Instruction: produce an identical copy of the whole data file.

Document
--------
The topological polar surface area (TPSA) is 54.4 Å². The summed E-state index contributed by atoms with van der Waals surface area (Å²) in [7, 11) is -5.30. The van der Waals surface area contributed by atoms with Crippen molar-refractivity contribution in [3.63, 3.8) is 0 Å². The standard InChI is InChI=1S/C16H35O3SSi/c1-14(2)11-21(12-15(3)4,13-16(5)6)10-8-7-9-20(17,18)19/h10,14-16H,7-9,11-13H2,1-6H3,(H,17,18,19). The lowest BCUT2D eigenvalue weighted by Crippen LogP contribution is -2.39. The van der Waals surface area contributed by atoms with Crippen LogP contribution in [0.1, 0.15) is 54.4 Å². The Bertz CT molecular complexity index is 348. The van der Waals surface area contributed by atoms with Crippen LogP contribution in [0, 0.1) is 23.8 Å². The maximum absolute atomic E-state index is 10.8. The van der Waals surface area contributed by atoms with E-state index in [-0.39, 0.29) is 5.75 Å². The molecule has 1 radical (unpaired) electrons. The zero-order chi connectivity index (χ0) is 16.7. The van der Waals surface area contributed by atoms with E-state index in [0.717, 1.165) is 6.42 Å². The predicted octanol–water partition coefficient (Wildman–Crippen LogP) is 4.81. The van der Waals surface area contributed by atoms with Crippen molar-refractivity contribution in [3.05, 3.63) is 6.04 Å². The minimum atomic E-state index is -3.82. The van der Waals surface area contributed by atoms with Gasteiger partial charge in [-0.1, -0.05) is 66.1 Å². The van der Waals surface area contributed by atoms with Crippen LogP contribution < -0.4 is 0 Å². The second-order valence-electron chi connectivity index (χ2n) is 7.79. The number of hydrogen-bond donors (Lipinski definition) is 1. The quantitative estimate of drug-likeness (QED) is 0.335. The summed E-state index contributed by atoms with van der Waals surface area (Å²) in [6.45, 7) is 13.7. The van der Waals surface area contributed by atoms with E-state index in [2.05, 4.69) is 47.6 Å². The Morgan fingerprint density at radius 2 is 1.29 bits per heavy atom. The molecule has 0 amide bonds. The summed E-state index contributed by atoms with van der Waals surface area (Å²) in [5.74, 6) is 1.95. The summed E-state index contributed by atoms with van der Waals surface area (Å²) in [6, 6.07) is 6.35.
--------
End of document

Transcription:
The topological polar surface area (TPSA) is 54.4 Å². The summed E-state index contributed by atoms with van der Waals surface area (Å²) in [7, 11) is -5.30. The van der Waals surface area contributed by atoms with Crippen molar-refractivity contribution in [3.63, 3.8) is 0 Å². The standard InChI is InChI=1S/C16H35O3SSi/c1-14(2)11-21(12-15(3)4,13-16(5)6)10-8-7-9-20(17,18)19/h10,14-16H,7-9,11-13H2,1-6H3,(H,17,18,19). The lowest BCUT2D eigenvalue weighted by Crippen LogP contribution is -2.39. The van der Waals surface area contributed by atoms with Crippen LogP contribution in [0.1, 0.15) is 54.4 Å². The Bertz CT molecular complexity index is 348. The van der Waals surface area contributed by atoms with Crippen LogP contribution in [0, 0.1) is 23.8 Å². The maximum absolute atomic E-state index is 10.8. The van der Waals surface area contributed by atoms with E-state index in [-0.39, 0.29) is 5.75 Å². The molecule has 1 radical (unpaired) electrons. The zero-order chi connectivity index (χ0) is 16.7. The van der Waals surface area contributed by atoms with E-state index in [0.717, 1.165) is 6.42 Å². The predicted octanol–water partition coefficient (Wildman–Crippen LogP) is 4.81. The van der Waals surface area contributed by atoms with Crippen molar-refractivity contribution in [3.05, 3.63) is 6.04 Å². The minimum atomic E-state index is -3.82. The van der Waals surface area contributed by atoms with Gasteiger partial charge in [-0.1, -0.05) is 66.1 Å². The van der Waals surface area contributed by atoms with Crippen LogP contribution < -0.4 is 0 Å². The second-order valence-electron chi connectivity index (χ2n) is 7.79. The number of hydrogen-bond donors (Lipinski definition) is 1. The quantitative estimate of drug-likeness (QED) is 0.335. The summed E-state index contributed by atoms with van der Waals surface area (Å²) in [6.45, 7) is 13.7. The van der Waals surface area contributed by atoms with E-state index in [2.05, 4.69) is 47.6 Å². The Morgan fingerprint density at radius 2 is 1.29 bits per heavy atom. The molecule has 0 amide bonds. The summed E-state index contributed by atoms with van der Waals surface area (Å²) in [5.74, 6) is 1.95. The summed E-state index contributed by atoms with van der Waals surface area (Å²) in [6, 6.07) is 6.35.